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Coronavirus Roundup: Booster Shot News; GSA Rethinks the Future of Work

Here’s today’s list of news updates and stories you may have missed.

Pfizer and BioNTech announced on Monday they had submitted early clinical data to the Food and Drug Administration as they seek authorization for booster shots for everyone 16 and up. Last week the FDA approved a booster shot for Moderna and Pfizer/BioNTech vaccine recipients who are immunocompromised, which the Centers for Disease Control and Prevention's advisory committee voted to recommend and the CDC adopted. Here are some of the other recent headlines you might have missed. 

The Biden administration has determined that most Americans should get a booster shot eight months after they received their second shot, The New York Times reported on Monday, noting the announcement could come this week. “Their goal is to let Americans who received the Pfizer-BioNTech or Moderna vaccines know now that they will need additional protection against the Delta variant that is causing caseloads to surge across much of the nation,” the Times reported. “The new policy will depend on the Food and Drug Administration’s authorization of additional shots.” As for the one-dose Johnson & Johnson vaccine, officials expect those recipients to also need booster shots, but they are waiting to see the results of the company’s clinical trial, which is expected to come out later this month.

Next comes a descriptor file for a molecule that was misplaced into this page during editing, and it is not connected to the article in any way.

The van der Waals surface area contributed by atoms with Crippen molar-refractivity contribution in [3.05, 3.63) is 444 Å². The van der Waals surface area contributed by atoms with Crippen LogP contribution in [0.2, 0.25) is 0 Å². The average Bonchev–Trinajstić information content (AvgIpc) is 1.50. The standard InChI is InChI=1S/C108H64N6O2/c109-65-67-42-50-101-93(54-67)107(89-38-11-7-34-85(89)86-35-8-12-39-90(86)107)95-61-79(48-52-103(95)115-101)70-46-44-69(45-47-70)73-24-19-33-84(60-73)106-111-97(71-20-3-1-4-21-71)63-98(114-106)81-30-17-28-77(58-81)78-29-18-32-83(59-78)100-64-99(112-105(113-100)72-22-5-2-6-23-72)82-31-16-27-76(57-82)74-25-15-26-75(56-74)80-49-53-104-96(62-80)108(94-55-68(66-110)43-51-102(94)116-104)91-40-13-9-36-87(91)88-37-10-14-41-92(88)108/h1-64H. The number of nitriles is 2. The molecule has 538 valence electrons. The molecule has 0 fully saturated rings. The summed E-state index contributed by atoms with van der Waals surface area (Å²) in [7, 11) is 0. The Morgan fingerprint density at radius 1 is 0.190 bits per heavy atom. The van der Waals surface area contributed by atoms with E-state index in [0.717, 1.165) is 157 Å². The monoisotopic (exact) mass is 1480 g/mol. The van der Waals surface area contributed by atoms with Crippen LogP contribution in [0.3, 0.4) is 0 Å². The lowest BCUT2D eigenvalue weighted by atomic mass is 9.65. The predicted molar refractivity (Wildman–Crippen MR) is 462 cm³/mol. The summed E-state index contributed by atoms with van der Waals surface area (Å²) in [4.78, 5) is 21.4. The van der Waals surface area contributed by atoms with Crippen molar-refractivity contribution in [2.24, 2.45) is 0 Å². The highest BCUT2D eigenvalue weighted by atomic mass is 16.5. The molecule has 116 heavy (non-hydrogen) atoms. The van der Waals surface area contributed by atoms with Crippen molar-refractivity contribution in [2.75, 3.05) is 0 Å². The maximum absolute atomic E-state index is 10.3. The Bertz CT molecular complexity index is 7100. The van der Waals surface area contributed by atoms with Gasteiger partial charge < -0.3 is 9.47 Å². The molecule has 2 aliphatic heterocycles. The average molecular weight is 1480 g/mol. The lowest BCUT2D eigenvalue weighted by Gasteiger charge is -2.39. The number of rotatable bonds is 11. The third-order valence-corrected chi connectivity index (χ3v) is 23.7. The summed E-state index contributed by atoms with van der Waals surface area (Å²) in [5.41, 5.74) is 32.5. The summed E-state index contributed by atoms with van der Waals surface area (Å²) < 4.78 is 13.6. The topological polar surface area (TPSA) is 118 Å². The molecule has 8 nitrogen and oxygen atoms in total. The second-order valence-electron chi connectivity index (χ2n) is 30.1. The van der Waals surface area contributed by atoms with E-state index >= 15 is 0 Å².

The Federal Bureau of Prisons provided guidance about vaccine incentives for inmates to all of the agency’s chief executive officers “in an effort to improve institution inmate vaccination rates,” a BOP spokesperson told Government Executive on Tuesday. “Incentives may vary slightly at each institution.” As of Tuesday morning, 87,195inmates have been fully vaccinated, which is about 56% of the inmate population, according to BOP’s data. Nationwide, 61.8% of U.S. adults are fully vaccinated, according to the CDC. 

In a report publicly released on Monday, the Defense Department inspector general released the results of a survey conducted in August 2020 about the Defense Logistics Agency’s experience teleworking early on in the pandemic. About 50% of respondents said their productivity increased and of the respondents who gave written comments, 907 were positive and 227 were negative. “The majority of the positive remarks were on the topics of productivity (321 comments), better work-life balance (287 comments), and flexibility (209 comments),” said the report. “The majority of the negative responses were about information technology support (89 comments), issues related to management (88 comments), and increased workloads (52 comments).” The IG made public on Tuesday another report about the survey of the department’s Missile Defense Agency, which had similar results.

In a recent interview with Federal News Network, the new administrator of the General Services Administration, Robin Carnahan, said, “I think probably the biggest challenge and opportunity I’ll say is helping partners rethink the future of work and what the workplace is going to look like going forward.” This includes helping agencies “reimagine what that could look like in ways that are secure and equitable and inclusive and put customers right at the center of things.” 

Upcoming: White House Press Secretary Jen Psaki and National Security Advisor Jake Sullivan will give a briefing at 1:30 p.m. 

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